44 For more information on the rise of private “segregation academies” or “white flight schools” in the Mississippi Delta see Andrews, Kenneth, “Movement–Countermovement Dynamics and the Emergence of New Institutions: The Case of ‘White Flight’ Schools in Mississippi,” Social Forces, 80, 3 (2002), 911–36Google Scholar; Sarah Carr, “In Southern Towns, ‘Segregation Academies’ Are Still Going Strong,” The Atlantic, 2002, at, accessed 22 Nov. 2013. For an account of national segregation and resegregation trends see Reardon, Sean F., Grewal, Elena Tej, Kalogrides, Demetra, and Greenberg, Erica, “Brown Fades: The End of Court-Ordered School Desegregation and the Resegregation of American Public Schools,” Journal of Policy Analysis and Management, 3, 4 (2012), 876904 Google Scholar.

45 Melanie Benson, Disturbing Calculations: The Economics of Identity in Postcolonial Southern Literature, 1912–2002 (Athens: The University of Georgia Press, 2008), 19.

46 Yarbrough, 110.

47 Ibid., 229.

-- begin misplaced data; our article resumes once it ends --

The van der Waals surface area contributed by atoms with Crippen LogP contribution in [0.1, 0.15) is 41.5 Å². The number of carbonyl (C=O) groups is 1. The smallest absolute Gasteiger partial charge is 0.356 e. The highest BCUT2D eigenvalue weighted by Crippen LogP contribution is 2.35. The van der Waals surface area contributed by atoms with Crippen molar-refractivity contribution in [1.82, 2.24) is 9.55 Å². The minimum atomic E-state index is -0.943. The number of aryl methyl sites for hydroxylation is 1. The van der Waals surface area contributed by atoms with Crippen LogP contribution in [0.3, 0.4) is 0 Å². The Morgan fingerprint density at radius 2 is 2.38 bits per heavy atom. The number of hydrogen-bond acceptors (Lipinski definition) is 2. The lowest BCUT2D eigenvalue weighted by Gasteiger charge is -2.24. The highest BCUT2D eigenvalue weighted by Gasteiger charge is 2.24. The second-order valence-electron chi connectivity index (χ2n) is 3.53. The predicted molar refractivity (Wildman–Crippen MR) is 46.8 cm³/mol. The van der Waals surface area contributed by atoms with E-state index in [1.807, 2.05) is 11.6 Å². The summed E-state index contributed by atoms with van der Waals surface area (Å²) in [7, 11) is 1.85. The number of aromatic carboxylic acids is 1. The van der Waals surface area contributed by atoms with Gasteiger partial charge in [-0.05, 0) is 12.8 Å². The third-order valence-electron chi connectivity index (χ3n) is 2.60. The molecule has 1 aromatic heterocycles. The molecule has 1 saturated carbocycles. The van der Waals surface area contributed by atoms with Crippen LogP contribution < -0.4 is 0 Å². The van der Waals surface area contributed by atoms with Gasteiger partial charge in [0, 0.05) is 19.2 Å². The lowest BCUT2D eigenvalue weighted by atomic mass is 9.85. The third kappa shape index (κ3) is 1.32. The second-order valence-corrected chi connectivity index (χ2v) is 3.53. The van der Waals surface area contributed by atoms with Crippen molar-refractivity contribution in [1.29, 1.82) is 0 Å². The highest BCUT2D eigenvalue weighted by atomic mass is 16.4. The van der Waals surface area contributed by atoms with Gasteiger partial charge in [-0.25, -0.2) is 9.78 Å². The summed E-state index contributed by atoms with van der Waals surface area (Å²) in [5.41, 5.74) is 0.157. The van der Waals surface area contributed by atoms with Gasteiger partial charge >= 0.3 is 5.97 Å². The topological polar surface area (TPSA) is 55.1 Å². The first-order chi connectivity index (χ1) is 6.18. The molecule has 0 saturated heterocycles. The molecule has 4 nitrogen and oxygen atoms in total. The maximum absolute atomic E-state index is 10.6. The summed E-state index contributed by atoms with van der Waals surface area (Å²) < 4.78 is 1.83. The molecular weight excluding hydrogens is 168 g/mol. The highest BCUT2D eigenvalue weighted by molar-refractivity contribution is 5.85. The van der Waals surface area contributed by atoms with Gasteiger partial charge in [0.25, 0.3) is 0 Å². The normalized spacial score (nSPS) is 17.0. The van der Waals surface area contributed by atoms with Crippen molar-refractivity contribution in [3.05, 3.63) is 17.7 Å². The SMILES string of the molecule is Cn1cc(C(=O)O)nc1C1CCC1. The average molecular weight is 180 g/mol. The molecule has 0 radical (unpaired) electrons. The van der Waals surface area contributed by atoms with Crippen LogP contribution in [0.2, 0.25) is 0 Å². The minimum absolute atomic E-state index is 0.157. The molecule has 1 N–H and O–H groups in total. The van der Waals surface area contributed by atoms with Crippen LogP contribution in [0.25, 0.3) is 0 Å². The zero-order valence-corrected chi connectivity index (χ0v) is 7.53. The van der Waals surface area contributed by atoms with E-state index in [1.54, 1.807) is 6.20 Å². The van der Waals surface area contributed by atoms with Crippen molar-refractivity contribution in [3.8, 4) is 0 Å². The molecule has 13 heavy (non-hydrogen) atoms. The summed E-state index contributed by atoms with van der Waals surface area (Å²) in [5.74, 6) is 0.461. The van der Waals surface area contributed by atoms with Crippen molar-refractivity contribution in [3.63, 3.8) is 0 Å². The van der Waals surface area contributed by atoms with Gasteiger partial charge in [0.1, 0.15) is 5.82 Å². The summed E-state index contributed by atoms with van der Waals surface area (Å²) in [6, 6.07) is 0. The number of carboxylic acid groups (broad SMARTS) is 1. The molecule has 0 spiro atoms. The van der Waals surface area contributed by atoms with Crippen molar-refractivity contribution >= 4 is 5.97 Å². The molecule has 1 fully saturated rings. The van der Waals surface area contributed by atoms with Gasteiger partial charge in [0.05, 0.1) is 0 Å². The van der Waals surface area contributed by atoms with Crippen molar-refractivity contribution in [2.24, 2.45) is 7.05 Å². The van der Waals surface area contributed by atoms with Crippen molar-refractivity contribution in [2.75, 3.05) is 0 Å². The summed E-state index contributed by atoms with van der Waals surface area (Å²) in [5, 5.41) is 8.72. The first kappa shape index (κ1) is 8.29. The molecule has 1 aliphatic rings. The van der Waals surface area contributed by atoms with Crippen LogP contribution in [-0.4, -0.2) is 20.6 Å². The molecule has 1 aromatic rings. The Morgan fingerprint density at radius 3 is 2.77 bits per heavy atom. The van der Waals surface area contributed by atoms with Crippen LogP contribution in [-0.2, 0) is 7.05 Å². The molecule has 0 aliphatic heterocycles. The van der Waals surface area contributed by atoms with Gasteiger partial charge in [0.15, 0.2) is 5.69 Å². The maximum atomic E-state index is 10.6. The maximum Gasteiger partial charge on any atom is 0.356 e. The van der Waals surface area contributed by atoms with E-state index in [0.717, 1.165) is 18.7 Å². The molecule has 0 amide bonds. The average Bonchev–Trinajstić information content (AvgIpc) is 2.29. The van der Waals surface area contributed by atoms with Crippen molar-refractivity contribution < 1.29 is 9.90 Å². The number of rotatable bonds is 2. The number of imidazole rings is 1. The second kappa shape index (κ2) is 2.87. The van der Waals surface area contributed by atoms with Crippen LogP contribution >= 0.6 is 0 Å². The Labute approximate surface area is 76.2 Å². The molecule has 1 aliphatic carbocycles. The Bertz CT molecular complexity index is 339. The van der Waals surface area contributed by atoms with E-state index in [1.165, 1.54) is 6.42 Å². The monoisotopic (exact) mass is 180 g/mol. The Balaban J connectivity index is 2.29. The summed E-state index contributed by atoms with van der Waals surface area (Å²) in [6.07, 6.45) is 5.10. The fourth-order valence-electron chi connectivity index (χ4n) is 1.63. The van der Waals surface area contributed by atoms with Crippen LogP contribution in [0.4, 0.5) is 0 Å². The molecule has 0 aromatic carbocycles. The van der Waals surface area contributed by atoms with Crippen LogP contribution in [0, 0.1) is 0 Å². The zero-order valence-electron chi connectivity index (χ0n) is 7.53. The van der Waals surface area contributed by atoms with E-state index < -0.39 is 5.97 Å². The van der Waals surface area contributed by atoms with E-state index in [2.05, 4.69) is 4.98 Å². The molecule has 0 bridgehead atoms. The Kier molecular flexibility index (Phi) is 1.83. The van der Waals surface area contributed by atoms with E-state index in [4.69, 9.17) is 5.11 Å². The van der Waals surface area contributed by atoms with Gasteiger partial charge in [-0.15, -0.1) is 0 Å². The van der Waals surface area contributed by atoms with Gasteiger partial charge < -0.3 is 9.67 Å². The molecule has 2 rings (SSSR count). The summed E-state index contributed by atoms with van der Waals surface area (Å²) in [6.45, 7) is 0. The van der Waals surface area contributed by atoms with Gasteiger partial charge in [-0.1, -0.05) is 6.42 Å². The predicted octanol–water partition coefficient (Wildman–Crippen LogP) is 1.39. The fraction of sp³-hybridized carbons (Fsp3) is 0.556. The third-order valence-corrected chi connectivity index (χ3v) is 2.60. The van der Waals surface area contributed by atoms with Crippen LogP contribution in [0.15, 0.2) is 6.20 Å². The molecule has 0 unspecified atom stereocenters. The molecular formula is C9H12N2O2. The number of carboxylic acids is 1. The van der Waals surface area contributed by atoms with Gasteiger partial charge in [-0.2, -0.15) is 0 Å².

48 Ibid., 45.

49 Ibid., 104.

50 Ibid.

51 Yarbrough links Ned and the other workers to catfish themselves on more than one occasion. At 266, the narrative voice enters Ned's consciousness yet again: “The water around the tractor was brown and roiling. Brown water belonged in a pond. Tractors didn't. Catfish and snakes and alligators did. People didn't. People ought to be where he and Larry were now, their feet firmly on the ground, their lungs sucking in that blessed fresh air. That was the natural order of things, and anybody that upset it would have to pay for fucking it up.” Ned reveals his awareness here that Larry's interventions threaten to derail what has been the accepted order of things in favor of a different order in which farm owners would recognize the full and individual humanity of their workers, rather than equating them with the very commodity they were hired to tend.

52 Yarbrough, 278.